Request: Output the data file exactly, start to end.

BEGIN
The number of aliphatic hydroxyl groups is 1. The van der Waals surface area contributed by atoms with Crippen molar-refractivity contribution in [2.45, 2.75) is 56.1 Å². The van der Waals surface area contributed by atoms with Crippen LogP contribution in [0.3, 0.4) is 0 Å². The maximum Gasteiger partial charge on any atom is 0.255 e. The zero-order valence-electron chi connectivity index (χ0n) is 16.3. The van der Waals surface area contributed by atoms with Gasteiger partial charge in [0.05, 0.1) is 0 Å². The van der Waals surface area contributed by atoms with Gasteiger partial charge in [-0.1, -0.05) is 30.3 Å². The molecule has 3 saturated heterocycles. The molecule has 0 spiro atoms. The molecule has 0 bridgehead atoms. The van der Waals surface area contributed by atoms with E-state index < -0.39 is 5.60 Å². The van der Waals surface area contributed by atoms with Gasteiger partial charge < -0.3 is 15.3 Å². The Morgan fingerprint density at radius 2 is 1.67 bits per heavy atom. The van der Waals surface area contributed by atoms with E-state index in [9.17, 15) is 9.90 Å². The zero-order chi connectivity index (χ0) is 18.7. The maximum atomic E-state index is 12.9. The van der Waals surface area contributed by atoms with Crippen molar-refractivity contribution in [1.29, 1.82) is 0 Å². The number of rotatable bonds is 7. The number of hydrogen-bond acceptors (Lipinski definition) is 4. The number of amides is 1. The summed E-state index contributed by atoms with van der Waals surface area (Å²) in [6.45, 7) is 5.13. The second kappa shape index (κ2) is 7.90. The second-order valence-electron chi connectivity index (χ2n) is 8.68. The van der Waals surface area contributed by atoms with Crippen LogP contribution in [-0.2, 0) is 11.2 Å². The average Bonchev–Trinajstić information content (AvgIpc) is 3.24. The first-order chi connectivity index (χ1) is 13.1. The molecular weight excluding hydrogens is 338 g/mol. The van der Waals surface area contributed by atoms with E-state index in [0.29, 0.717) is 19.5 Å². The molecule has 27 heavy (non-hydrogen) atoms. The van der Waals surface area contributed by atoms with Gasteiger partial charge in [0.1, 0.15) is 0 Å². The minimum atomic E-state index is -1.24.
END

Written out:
The number of aliphatic hydroxyl groups is 1. The van der Waals surface area contributed by atoms with Crippen molar-refractivity contribution in [2.45, 2.75) is 56.1 Å². The van der Waals surface area contributed by atoms with Crippen LogP contribution in [0.3, 0.4) is 0 Å². The maximum Gasteiger partial charge on any atom is 0.255 e. The zero-order valence-electron chi connectivity index (χ0n) is 16.3. The van der Waals surface area contributed by atoms with Gasteiger partial charge in [0.05, 0.1) is 0 Å². The van der Waals surface area contributed by atoms with Gasteiger partial charge in [-0.1, -0.05) is 30.3 Å². The molecule has 3 saturated heterocycles. The molecule has 0 spiro atoms. The molecule has 0 bridgehead atoms. The van der Waals surface area contributed by atoms with E-state index < -0.39 is 5.60 Å². The van der Waals surface area contributed by atoms with Gasteiger partial charge < -0.3 is 15.3 Å². The Morgan fingerprint density at radius 2 is 1.67 bits per heavy atom. The van der Waals surface area contributed by atoms with E-state index in [9.17, 15) is 9.90 Å². The zero-order chi connectivity index (χ0) is 18.7. The maximum atomic E-state index is 12.9. The van der Waals surface area contributed by atoms with Crippen molar-refractivity contribution in [1.29, 1.82) is 0 Å². The number of rotatable bonds is 7. The number of hydrogen-bond acceptors (Lipinski definition) is 4. The number of amides is 1. The summed E-state index contributed by atoms with van der Waals surface area (Å²) in [6.45, 7) is 5.13. The second kappa shape index (κ2) is 7.90. The second-order valence-electron chi connectivity index (χ2n) is 8.68. The van der Waals surface area contributed by atoms with Crippen LogP contribution in [-0.2, 0) is 11.2 Å². The average Bonchev–Trinajstić information content (AvgIpc) is 3.24. The first-order chi connectivity index (χ1) is 13.1. The molecular weight excluding hydrogens is 338 g/mol. The van der Waals surface area contributed by atoms with E-state index in [0.29, 0.717) is 19.5 Å². The molecule has 27 heavy (non-hydrogen) atoms. The van der Waals surface area contributed by atoms with Gasteiger partial charge in [0.1, 0.15) is 0 Å². The minimum atomic E-state index is -1.24.